It's Valentine's Day, so of course we have to talk about love.

We all know what love is. It's that warm, gushy feeling we get when we feel affection for another. Oh, sure, that's too vague. The dictionary puts it like this: Love is "a profoundly tender, passionate affection for another person", "a feeling of warm personal attachment or deep affection, as for a parent, child, or friend", or "sexual passion or desire". Yeah, that's the love we all know and love. (Yes, that was intended to be humorous.)

The Bible does include some of that. The Greek eros, for instance, refers to that third definition. It is the origin of our word, "erotic". It's not actually found in Scripture, but the idea is. The Song of Solomon includes that kind of love. Many believe that when Paul wrote, "It is better to marry than to burn", he meant "burn with passion" -- eros. It is a common human condition. It is, however, purely animal and is not a good basis for a lasting relationship.

Another version is storge. This concept is also not technically used in Scripture. Unlike eros, however, a form of the word is used. In 2 Timothy 3:3, deep in a list of how people will be in "the last days", Paul warns that they will be astorge -- "heartless" (ESV) or "without natural affection" (KJV). (The "a" there at the beginning of the word is "not".) That's the idea of storge; the natural affection one feels for family and such. (And given the number of parents abusing and abandoning their children or even their parents, I think Paul was exactly right in his astorge -- without natural affection.)

The two more common versions are, as you all likely know, philia and agape. The first is "brotherly love" (as in "Philadelphia, the city of brotherly love"). It is the standard human version of love. It is the "Barney" version. "I love you; you love me." It is the most common marital version. "I'll give 50% and you give 50% and we'll have a 100% marriage." And when he/she fails to give that 50%, she/he feels free to stop hers/his. "You scratch my back; I'll scratch yours." We get that. It's normal. It's the love that Peter professed when Jesus asked, "Peter, do you agapao Me more than these?" He replied, "Lord, you know I phileo You" (John 21:15-16). It's a good love, but it's not the highest.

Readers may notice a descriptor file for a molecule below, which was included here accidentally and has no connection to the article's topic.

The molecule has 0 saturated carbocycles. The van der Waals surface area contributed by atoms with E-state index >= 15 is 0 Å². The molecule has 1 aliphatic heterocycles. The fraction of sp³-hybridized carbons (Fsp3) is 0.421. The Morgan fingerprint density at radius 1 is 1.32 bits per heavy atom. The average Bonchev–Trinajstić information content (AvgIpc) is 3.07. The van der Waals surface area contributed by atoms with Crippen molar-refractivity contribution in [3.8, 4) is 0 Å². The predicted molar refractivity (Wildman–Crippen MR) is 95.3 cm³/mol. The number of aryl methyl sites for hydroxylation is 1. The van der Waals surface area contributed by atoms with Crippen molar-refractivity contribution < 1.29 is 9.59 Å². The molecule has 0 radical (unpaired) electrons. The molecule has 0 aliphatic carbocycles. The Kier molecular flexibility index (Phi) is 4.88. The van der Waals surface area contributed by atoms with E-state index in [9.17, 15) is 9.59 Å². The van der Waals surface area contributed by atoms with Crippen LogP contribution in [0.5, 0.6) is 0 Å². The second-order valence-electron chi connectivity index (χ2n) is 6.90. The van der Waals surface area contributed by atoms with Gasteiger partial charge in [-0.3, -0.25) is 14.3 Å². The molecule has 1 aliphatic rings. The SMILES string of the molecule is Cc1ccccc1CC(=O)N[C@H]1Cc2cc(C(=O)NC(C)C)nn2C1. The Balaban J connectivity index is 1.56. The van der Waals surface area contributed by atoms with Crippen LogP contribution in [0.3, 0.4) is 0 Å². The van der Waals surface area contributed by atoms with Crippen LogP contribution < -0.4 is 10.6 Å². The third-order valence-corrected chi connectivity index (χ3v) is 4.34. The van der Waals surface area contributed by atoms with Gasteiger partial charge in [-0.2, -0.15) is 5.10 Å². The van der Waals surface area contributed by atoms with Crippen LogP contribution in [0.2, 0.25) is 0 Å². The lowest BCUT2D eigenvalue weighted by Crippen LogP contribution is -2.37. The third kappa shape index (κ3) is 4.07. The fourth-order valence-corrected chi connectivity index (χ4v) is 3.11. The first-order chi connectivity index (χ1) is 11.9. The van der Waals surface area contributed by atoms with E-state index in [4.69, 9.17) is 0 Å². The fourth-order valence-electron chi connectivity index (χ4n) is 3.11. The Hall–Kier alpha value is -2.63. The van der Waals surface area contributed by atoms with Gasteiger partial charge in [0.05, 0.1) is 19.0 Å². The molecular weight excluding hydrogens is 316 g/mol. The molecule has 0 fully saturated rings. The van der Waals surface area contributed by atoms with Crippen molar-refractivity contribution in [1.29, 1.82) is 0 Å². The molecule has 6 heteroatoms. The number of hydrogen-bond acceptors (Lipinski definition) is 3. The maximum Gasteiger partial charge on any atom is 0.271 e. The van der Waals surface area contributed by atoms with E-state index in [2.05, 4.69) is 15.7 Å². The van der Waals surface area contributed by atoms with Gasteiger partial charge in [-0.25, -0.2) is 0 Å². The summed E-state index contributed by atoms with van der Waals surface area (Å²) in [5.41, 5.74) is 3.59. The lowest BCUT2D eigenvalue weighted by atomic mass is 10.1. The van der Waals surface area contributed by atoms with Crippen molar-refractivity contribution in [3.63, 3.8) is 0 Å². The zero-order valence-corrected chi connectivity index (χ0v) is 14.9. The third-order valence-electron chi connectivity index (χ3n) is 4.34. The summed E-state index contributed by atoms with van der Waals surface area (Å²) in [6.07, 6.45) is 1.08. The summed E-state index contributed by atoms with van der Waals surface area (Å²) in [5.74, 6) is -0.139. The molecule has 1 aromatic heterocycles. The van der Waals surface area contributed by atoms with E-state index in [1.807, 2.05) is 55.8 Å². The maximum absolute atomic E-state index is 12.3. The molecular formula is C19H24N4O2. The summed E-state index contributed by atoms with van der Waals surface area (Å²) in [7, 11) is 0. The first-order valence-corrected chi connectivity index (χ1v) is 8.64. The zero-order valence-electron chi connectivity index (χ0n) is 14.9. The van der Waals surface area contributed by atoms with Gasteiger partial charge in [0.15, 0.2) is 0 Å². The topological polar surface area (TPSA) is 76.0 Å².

The biblical highest is, of course, agape. What most don't know, however, is that the word did not mean to the Greeks what it means in Scripture. This isn't a first. The Greeks, for instance, had a term, charis, that meant "favor". It's the word translated "grace" in the New Testament. But while charis in Greek could mean any sort of favor, earned or otherwise, the Bible defined it specifically as unmerited (Romans 11:6). You see, this concept was not a normal human concept. Showing favor to someone who didn't deserve it in some sense? That's not reasonable. Maybe, but it is biblical grace. The same was true for agape. The Greek version would be our "true love" ("twue wove" to the Princess Bride enthusiasts). The Christian usage would be something outside of the normal concept. It is a selfless love. It is the love described in 1 Corinthians 13. It is an unmerited love. This version of love dwarfs every human definition the dictionary can offer. There is no "50-50" in this version. And it isn't human. Humans can't operate like this. This love seeks the best for the one loved without concern for recompense or return. It is the love commanded of husbands when Paul wrote, "Husbands, love your wives as Christ loved the Church and gave Himself up for her" (Ephesians 5:25). It is a love that gives 100% without concern for the 50% return. It is a love possible only from God Himself (1 John 4:16) and only possible to those who know God (1 John 4:19). This love is something else entirely from the other forms.

Natural Man can certainly love in a variety of ways. We are all aware of some degree of eros. We come by storge naturally. We've all known philia. But it seems to me that on a day set aside to celebrate love, the love we ought to be celebrating is the only one that can stand forever -- agape. It is the one that never fails (1 Corinthians 13:8). It is the one that is greater even than faith and hope (1 Corinthians 13:13). It is the one that secures marriages against the tides of human failures and the one that ties us directly to God. That is the love to celebrate every day.